Dan Tudor

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What to Do When Your Long-Distance Recruit Won’t Visit CampusMonday, January 6th, 2014

I’ve been hearing this question a lot…most recently from an assistant soccer coach on the East coast.

“A lot of recruits expect that when they are invited to visit, that it’s automatically an “official visit”, said the coach.  ”Plus, some of the recruits just can’t afford the travel expenses.”

The coach added, “I have had a lot of recruits from the West coast contact me recently.  I watch there video, invite them to visit, and then as soon as I address that it’s an unofficial visit, I typically do not hear back from them – and if I do they say, ‘I’ll try to figure out a way to come and visit’.”

Sound familiar, Coach?

Whether you’re a Division I powerhouse, or a small college just trying to build a decent program through recruiting, getting a high-value prospect to visit campus on their own dime is essential to long term recruiting success.  And while there are no “universal” tricks that work with every single one of your recruits, there are several recommended strategies we’d want you to consider (and a few questions you might need to ask yourself as you make efforts to get recruits to visit campus:

  1. First and foremost, have you given them a reason to come to campus?  Other than you being interested, and having a campus for them to come spend the day at, of course.  Because with this generation of prospects, there had better be more of a reason.  We’re finding that they need to understand their role in the program, why you want them, and more…essentially, they want to be able to justify why they should spend their time and money on your campus instead of one close, less expensive, or that’s offering to pay for travel expenses.
  2. Have you laid the groundwork for the visit?  From the scenarios we’ve tracked involving clients who we are helping to deal with this situation, asking for a visit to soon in the process is something that isn’t recommended.  It seems unnatural to the process: You saw them at a game or found them online, got in touch with them, and ask them to visit in that same first conversation.  In any other life circumstance, that would probably be grounds for contacting the police.  Be patient, let the recruiting relationship build over time, and then ask – usually, after solid phone conversations or lengthy text messaging is normal.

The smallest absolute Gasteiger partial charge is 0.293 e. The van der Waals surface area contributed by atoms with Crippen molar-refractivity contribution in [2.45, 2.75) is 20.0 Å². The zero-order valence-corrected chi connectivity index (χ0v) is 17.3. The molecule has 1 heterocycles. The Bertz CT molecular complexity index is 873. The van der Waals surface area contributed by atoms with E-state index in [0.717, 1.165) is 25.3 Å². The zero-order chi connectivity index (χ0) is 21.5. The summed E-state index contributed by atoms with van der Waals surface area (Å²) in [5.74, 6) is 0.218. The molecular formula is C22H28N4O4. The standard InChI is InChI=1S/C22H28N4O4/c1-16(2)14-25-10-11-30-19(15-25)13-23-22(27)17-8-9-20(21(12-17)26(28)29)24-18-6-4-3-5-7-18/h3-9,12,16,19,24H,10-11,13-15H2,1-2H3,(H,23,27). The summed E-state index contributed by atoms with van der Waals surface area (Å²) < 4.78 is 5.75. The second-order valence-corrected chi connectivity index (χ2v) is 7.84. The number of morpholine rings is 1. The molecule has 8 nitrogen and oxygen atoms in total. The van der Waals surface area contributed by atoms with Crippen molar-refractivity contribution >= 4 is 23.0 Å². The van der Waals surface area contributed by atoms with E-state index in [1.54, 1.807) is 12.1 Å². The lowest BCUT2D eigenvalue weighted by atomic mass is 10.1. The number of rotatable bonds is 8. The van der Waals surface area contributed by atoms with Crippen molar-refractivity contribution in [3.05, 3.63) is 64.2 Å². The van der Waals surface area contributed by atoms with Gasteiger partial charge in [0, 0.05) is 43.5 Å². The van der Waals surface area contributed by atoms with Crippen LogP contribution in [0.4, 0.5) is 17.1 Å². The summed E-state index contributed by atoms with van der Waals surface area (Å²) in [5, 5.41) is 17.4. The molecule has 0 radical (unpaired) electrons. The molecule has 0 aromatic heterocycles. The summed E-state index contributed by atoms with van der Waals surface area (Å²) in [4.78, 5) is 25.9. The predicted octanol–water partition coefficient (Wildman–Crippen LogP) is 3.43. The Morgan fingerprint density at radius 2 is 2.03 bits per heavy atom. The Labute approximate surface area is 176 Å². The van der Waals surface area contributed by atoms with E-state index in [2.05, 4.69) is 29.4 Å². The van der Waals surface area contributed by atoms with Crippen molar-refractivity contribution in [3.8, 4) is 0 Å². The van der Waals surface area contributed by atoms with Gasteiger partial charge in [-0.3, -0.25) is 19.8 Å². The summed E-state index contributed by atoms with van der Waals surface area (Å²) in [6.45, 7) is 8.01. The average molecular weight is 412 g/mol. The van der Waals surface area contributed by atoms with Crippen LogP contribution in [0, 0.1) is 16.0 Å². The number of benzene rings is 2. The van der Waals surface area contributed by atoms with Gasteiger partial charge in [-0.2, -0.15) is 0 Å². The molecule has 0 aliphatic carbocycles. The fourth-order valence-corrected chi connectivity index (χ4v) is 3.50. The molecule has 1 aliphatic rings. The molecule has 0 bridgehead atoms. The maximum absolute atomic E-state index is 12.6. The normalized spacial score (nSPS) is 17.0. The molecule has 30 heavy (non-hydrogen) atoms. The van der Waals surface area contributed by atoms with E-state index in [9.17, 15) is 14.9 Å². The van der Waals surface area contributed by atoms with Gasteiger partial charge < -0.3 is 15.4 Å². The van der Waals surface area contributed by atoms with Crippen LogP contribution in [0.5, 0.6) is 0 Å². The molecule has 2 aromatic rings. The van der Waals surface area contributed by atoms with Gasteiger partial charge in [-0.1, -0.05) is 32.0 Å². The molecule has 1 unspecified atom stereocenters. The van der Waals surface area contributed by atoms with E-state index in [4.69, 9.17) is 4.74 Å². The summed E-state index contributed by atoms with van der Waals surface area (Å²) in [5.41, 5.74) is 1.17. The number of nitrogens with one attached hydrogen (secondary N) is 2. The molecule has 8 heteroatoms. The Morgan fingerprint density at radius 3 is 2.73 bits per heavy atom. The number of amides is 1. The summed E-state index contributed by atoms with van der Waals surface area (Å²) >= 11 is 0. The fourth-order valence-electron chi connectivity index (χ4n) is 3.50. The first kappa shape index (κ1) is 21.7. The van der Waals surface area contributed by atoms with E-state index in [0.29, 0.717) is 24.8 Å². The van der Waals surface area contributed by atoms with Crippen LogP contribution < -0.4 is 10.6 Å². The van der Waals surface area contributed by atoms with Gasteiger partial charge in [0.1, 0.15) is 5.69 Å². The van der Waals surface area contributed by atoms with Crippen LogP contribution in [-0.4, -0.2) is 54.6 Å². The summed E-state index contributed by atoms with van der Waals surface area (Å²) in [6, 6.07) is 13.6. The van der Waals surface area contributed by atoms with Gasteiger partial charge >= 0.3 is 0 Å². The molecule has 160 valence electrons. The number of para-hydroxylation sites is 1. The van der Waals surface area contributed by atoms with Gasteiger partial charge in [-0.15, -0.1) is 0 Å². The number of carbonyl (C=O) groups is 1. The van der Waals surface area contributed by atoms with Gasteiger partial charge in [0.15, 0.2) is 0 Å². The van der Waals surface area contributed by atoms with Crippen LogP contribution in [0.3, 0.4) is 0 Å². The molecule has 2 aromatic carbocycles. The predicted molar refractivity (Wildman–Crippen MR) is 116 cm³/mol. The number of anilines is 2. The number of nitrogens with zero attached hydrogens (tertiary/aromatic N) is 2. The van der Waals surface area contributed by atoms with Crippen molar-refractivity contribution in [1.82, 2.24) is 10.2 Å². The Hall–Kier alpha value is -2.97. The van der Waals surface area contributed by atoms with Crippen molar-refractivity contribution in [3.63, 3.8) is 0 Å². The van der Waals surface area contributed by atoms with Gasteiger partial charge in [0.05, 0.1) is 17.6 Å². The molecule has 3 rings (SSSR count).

3. Here are the reasons they’ll seriously consider visiting your campus at their expense:  You’ve outlined a specific plan for them if they were to compete for your program, you’ve made it clear why you like them and what role they’ll play once they join your team, or you’ve laid out a promise that something significant will be happening or will be discussed while they are on campus.  Are you building out a story for your recruit behind each one of those key reasons?  If not, you should.
  4. Ask them, “What else would you need to see answered before you feel like it would be worth it to visit campus?”  Ask it EXACTLY the way we’ve outlined.  Why?  Because 1) there is obviously something they need answered, and they aren’t going to tell you what it is until you ask, and 2) acknowledge that you realize they aren’t seeing the value in visiting campus, and you’re o.k. with that right now.  Develop a list of what you need to talk about with your recruit as you patiently build-out your recruiting message plan for them.
  5. Be creative and don’t wait for them to come to campus.  Bring your campus to them.  Technology is cheap and plentiful. Are you using it?  Here’s a great example of how a Division III coach uses his iPad to conduct long-distance campus visits.  Click here.
  6. Set a fair deadline for taking this needed action.  If the unofficial visit is the necessary next step for you, and you’re not going to feel comfortable without them taking that trip to campus, then you need to set a fair but firm deadline for coming to campus (assuming all of the above rules are being followed).  If they still refuse, it’s time to move on.  There will be some recruits that just can’t – or won’t – take that first step and keep the recruiting process moving forward by committing to an unofficial visit.

If you’re interested in our past articles on the topic of campus visits, click here.

This is a vital part of the recruiting process, but you have the primary responsibility as their potential future coach to guide them through the process logically, patiently and effectively.  Hopefully, these ideas we’ve seen work will help you make that happen with your next long-distance recruit.

Making Sure Your Team Isn’t Licking the Taco ShellsTuesday, September 10th, 2013